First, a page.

BACKGROUND AND PURPOSE: Deletion and duplication of chromosome 16p11.2 (BP4–BP5) have been associated with developmental disorders such as autism spectrum disorders, and deletion subjects exhibit a large (20-ms) delay of the auditory evoked cortical response as measured by magnetoencephalography (M100 latency). The purpose of this study was to use a multimodal approach to test whether changes in white matter microstructure are associated with delayed M100 latency.

MATERIALS AND METHODS: Thirty pediatric deletion carriers, 9 duplication carriers, and 39 control children were studied with both magnetoencephalography and diffusion MR imaging. The M100 latency and auditory system DTI measures were compared between groups and tested for correlation.

RESULTS: In controls, white matter diffusivity significantly correlated with the speed of the M100 response. However, the relationship between structure and function appeared uncoupled in 16p11.2 copy number variation carriers. The alterations to auditory system white matter microstructure in the 16p11.2 deletion only partially accounted for the 20-ms M100 delay. Although both duplication and deletion groups exhibit abnormal white matter microstructure, only the deletion group has delayed M100 latency.

CONCLUSIONS: These results indicate that gene dosage impacts factors other than white matter microstructure, which modulate conduction velocity.

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Sexual Dimorphic Abnormalities in White Matter Geometry Common to Schizophrenia and Non-Psychotic High-Risk Subjects: Evidence for a Neurodevelopmental Risk Marker?

By Peter Savadjiev, Larry J. Seidman, Heidi Thermenos, Matcheri Keshavan, Susan Whitfield-Gabrieli, Tim J. Crow and Marek Kubicki | Human Brain Mapping | October 15, 2015

Abstract:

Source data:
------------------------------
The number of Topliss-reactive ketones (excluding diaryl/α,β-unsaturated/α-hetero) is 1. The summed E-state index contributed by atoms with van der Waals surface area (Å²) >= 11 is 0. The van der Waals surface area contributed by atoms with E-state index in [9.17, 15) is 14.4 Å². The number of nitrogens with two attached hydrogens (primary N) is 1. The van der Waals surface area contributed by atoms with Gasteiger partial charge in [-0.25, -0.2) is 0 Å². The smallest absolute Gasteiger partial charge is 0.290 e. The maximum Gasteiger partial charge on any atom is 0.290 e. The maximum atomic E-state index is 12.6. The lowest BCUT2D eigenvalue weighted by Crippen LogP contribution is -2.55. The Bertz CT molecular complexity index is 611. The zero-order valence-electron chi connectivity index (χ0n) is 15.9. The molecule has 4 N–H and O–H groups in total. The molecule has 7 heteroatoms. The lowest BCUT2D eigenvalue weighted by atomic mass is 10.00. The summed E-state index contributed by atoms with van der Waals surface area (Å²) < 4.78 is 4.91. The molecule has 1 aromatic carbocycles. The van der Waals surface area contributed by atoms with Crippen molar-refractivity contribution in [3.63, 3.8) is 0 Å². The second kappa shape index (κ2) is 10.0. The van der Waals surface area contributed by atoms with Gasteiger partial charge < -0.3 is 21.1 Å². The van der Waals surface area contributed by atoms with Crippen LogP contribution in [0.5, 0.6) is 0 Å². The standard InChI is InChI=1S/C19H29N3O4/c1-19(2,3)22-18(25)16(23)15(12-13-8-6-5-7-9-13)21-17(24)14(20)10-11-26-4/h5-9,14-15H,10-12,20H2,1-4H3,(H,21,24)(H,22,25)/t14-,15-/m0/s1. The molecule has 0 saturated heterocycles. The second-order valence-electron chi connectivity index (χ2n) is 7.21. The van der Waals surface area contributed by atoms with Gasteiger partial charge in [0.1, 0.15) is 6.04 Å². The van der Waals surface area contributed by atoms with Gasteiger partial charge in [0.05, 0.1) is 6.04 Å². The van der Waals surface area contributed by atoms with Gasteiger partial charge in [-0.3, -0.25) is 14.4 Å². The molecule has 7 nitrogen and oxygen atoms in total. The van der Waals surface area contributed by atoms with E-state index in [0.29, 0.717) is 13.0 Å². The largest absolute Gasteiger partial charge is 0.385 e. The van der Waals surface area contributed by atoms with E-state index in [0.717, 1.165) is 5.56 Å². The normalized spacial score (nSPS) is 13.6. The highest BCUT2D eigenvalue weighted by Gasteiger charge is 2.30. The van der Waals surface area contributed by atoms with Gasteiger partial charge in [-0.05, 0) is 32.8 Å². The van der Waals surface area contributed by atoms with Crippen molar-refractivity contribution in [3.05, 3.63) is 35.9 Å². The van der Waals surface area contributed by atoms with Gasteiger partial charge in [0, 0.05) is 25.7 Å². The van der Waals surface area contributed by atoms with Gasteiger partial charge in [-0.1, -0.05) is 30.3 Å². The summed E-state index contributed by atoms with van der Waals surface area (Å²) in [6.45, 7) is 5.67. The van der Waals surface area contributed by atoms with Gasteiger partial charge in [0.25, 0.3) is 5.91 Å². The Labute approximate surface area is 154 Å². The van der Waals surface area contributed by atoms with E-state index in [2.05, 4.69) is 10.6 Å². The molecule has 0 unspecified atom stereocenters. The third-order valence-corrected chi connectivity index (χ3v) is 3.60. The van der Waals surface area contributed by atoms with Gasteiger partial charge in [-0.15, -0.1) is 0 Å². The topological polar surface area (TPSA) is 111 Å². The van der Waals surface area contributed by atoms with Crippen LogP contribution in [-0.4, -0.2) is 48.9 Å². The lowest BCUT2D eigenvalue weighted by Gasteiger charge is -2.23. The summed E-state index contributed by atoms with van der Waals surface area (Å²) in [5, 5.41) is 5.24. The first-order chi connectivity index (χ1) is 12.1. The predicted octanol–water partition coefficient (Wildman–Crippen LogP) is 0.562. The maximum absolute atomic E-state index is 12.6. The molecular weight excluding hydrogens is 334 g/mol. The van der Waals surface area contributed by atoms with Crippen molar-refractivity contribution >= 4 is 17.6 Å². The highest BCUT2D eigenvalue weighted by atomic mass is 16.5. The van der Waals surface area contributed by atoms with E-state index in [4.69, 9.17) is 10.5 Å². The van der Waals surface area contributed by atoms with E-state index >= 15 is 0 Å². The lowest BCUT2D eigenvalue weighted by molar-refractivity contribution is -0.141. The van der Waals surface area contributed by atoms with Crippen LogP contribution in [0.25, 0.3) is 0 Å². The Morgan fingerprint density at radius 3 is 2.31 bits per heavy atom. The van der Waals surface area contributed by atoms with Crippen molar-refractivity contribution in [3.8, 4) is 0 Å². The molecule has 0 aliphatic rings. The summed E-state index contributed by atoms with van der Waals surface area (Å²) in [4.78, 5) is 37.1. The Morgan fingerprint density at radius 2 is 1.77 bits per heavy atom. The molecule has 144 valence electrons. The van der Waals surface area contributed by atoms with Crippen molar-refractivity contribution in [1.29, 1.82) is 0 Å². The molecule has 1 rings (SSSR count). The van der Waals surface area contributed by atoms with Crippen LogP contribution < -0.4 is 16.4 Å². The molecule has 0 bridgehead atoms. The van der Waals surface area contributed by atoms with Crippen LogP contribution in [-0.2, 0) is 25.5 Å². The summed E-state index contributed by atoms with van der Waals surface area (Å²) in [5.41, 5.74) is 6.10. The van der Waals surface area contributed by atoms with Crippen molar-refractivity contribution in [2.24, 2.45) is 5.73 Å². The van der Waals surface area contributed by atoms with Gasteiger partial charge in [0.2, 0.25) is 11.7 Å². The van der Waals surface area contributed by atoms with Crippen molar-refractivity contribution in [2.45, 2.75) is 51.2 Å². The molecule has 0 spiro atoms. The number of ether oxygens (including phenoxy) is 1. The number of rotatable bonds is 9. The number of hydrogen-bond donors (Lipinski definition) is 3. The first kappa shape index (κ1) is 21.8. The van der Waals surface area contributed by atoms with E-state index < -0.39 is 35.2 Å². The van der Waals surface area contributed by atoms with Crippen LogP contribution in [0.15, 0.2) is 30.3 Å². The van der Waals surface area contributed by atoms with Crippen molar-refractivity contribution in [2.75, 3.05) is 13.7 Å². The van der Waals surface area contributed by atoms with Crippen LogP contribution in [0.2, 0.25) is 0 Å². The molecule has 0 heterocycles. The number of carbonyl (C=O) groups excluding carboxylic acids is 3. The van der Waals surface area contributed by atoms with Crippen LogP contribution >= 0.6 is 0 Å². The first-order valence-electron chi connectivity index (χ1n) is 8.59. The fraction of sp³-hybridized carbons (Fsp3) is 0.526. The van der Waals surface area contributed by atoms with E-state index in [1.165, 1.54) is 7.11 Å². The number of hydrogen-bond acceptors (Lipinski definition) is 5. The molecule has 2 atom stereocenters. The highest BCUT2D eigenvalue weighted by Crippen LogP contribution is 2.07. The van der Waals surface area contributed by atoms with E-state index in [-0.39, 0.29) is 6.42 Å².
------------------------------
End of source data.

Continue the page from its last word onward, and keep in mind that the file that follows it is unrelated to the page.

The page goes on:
The characterization of neurodevelopmental aspects of brain alterations require neuroimaging methods that reflect correlates of neurodevelopment, while being robust to other progressive pathological processes. Newly developed neuroimaging methods for measuring geometrical features of the white matter fall exactly into this category. Our recent work shows that such features, measured in the anterior corpus callosum in diffusion MRI data, correlate with psychosis symptoms in patients with adolescent onset schizophrenia and subside a reversal of normal sexual dimorphism. Here, we test the hypothesis that similar developmental deviations will also be present in nonpsychotic subjects at familial high risk (FHR) for schizophrenia, due to genetic predispositions. Demonstrating such changes would provide a strong indication of neurodevelopmental deviation extant before, and independent of pathological changes occurring after disease onset. We examined the macrostructural geometry of corpus callosum white matter in diffusion MRI data of 35 non-psychotic subjects with genetic (familial) risk for schizophrenia, and 26 control subjects, both male and female. We report a reversal of normal sexual dimorphism in callosal white matter geometry consistent with recent results in adolescent onset schizophrenia. This pattern may be indicative of an error in neurogenesis and a possible trait marker of schizophrenia.